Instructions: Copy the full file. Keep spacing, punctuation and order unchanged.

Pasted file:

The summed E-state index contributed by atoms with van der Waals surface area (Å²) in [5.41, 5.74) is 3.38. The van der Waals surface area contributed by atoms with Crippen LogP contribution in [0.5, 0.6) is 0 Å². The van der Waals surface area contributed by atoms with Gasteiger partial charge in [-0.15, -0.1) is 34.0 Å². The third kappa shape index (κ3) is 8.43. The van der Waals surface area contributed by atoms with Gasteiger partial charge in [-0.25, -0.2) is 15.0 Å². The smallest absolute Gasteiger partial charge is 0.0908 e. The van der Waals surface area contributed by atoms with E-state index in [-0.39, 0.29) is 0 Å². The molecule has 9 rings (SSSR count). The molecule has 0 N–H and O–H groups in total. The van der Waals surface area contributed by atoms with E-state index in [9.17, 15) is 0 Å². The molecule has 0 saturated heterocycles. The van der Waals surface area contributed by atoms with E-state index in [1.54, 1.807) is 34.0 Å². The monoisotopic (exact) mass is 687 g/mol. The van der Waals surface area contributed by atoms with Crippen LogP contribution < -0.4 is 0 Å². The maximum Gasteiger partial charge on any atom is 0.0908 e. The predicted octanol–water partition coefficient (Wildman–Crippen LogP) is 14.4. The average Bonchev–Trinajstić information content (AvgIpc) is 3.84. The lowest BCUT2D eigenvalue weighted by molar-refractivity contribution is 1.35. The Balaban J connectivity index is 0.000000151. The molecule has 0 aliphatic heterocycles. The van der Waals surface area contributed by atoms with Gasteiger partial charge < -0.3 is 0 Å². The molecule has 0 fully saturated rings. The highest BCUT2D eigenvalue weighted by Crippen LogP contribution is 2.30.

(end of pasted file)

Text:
The summed E-state index contributed by atoms with van der Waals surface area (Å²) in [5.41, 5.74) is 3.38. The van der Waals surface area contributed by atoms with Crippen LogP contribution in [0.5, 0.6) is 0 Å². The van der Waals surface area contributed by atoms with Gasteiger partial charge in [-0.15, -0.1) is 34.0 Å². The third kappa shape index (κ3) is 8.43. The van der Waals surface area contributed by atoms with Gasteiger partial charge in [-0.25, -0.2) is 15.0 Å². The smallest absolute Gasteiger partial charge is 0.0908 e. The van der Waals surface area contributed by atoms with E-state index in [-0.39, 0.29) is 0 Å². The molecule has 9 rings (SSSR count). The molecule has 0 N–H and O–H groups in total. The van der Waals surface area contributed by atoms with E-state index in [9.17, 15) is 0 Å². The molecule has 0 saturated heterocycles. The van der Waals surface area contributed by atoms with E-state index in [1.54, 1.807) is 34.0 Å². The monoisotopic (exact) mass is 687 g/mol. The van der Waals surface area contributed by atoms with Crippen LogP contribution < -0.4 is 0 Å². The maximum Gasteiger partial charge on any atom is 0.0908 e. The predicted octanol–water partition coefficient (Wildman–Crippen LogP) is 14.4. The average Bonchev–Trinajstić information content (AvgIpc) is 3.84. The lowest BCUT2D eigenvalue weighted by molar-refractivity contribution is 1.35. The Balaban J connectivity index is 0.000000151. The molecule has 0 aliphatic heterocycles. The van der Waals surface area contributed by atoms with Gasteiger partial charge < -0.3 is 0 Å². The molecule has 0 fully saturated rings. The highest BCUT2D eigenvalue weighted by Crippen LogP contribution is 2.30.